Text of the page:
Grevillea ‘Evelyn’s Coronet’ is a rounded shrub to 2 metres tall by 2 metres wide.
It is a hybrid whose parents are thought to be Grevillea buxifolia and Grevillea lavandulacea. The hybrid arose in a Lane Cove, Sydney, garden in 1972 and was registered in 1976.
The narrow-oblong leaves are about 20 mm long with turned-down (recurved) margins and pointy ends.
A grevillea inflorescence is technically a cluster of paired flowers, termed a conflorescence with the overall structure forming a raceme-like appearance.
Grevillea species exhibit 3 main inflorescence structures:
1. A cylindrical to ovoid raceme (with flowers emerging around a 360° radius)
2. A single-sided raceme (with flowers produced on only one side, resembling a tooth-brush)
3. A condensed or clustered raceme (usually as long as it is wide, with species referred to as the spider-flowers).
Grevillea mostly produce the inflorescences at the terminals, beyond the foliage, which differs to the closely related Hakea.
This cultivar has spider-racemes (crown-like), carried upright on the ends of branches. They are woolly, greyish-pink with bright pink styles.
Individual flowers are composed of 1 carpel (female part) where the style and stigma protrude out; 4 stamens hidden away in the perianth; and the perianth (petals and sepals collectively) which connects to a pedicel. Proteaceae flowers do not have any discernible petals or sepals (having only one whorl) and so these are referred to as “tepals” of which there are 4.
In this cultivar, the carpels are to 4 cm long; red to pink-red. The perianths have a very interesting combination of red and grey to dark grey – hairy. The flower shape and to a certain extent the colour are reminiscent of Grevillea buxifolia blooms. Flowers are carried through spring and summer.
We find this hybrid to be hardy, free flowering and certainly easier to grow than Grevillea buxifolia in our cold climate garden. Pruning keeps our plants compact and blooming bounteously.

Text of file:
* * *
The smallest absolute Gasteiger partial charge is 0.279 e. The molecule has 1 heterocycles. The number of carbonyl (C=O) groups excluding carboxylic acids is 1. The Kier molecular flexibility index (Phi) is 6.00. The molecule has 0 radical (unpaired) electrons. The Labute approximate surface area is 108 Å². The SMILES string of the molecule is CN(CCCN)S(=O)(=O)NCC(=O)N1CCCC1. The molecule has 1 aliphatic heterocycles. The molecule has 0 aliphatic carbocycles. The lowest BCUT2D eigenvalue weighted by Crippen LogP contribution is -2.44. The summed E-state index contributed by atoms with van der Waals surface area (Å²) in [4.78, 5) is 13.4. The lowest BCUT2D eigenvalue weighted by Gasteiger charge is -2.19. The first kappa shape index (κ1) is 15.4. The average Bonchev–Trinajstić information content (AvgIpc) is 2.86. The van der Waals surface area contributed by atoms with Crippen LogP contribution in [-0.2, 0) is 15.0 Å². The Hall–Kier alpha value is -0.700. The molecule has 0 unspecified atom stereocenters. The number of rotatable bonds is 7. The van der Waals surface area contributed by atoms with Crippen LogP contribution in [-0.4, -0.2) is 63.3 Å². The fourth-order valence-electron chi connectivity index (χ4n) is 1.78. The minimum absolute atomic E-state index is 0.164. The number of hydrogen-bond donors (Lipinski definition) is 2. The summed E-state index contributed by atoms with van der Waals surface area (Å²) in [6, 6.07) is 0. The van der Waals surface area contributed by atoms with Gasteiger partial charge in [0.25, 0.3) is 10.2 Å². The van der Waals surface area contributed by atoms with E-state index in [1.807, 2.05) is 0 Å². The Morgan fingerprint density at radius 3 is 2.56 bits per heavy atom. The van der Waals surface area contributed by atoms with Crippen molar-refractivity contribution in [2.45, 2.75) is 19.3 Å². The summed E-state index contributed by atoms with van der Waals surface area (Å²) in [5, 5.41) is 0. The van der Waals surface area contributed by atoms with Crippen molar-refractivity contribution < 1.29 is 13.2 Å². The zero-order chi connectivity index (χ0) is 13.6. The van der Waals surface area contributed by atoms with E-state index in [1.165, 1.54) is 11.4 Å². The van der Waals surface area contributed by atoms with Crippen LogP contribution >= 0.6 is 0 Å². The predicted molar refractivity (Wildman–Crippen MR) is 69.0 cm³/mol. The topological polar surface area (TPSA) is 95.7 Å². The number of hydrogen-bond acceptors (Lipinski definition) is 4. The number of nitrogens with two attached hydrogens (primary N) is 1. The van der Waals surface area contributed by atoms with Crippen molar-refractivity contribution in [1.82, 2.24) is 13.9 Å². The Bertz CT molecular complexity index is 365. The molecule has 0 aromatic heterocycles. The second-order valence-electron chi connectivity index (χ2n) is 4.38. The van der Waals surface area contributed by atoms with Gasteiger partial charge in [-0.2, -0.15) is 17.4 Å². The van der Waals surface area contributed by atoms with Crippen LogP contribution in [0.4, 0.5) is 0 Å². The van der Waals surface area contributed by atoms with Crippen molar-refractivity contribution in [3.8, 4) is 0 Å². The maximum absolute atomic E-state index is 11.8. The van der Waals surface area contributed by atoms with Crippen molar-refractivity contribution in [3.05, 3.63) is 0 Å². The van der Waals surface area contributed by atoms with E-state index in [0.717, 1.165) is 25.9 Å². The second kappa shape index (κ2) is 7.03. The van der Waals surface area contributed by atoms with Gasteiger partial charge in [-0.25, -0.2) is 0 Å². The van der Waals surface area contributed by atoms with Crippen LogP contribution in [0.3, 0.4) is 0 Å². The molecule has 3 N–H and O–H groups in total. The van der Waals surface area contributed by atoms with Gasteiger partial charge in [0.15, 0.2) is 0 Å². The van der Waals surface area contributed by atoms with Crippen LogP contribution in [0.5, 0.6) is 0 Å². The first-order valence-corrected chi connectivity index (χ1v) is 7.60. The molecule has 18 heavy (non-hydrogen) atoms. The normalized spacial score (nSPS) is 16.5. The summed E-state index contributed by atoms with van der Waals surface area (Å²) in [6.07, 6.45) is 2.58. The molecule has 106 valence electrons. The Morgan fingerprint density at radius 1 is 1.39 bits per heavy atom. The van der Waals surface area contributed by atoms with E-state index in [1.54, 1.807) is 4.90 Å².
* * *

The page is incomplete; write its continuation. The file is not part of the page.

It is reported to be reliable and hardy, even in the subtropics and will tolerate frost. It grows best in full sun and can tolerate a range of soils. It may be short-lived but can be used as a screening plant for several years. Great for creating density and filling gaps in the garden.
Must be propagated from cuttings to retain ‘true to type’ form
Grevillea is a diverse genus of about 360 species of evergreen flowering plants native to rainforest and more open habitats in Australia, New Guinea, New Caledonia, Sulawesi and other Indonesian islands east of the Wallace Line. NSW currently has about 85 species although with a lot of subspecies and some informal taxa recognised.
Grevillea flowers were a traditional favourite among First Nations Peoples for their sweet nectar. This could be shaken onto the hand to enjoy, or into a coolamon with a little water to make a sweet drink. They might be referred to as the original “bush lollies”.
Grevillea – was named in honour of Charles Francis Greville (1749-1809), an 18th century patron of botany and co-founder of the Royal Horticultural Society. He was also a British antiquarian, collector and politician who sat in the House of Commons from 1774 to 1790.
‘Evelyn’s Coronet’ – named for Evelyn Hickey in whose garden it arosed in Lane Cove, Sydney and the inflorscence resembling coronets or crowns.
Australian National Herbarium – Grevillea ‘Evelyn’s Coronet’ profile page https://www.anbg.gov.au/gnp/gnp12/grevillea-evelyns.html
Oz Native Plants – Grevillea ‘Evelyn’s Coronet’ profile page https://www.oznativeplants.com/plantdetail/zz/Grevillea/zz/cv-Evelyns-Coronet.html
Wrigley, J.W. & Fagg, M.I. (2001). Australian Native Plants – Propagation, cultivation and use in landscaping. 4th edition. New Holland Publishers, Pty. Ltd. Australia.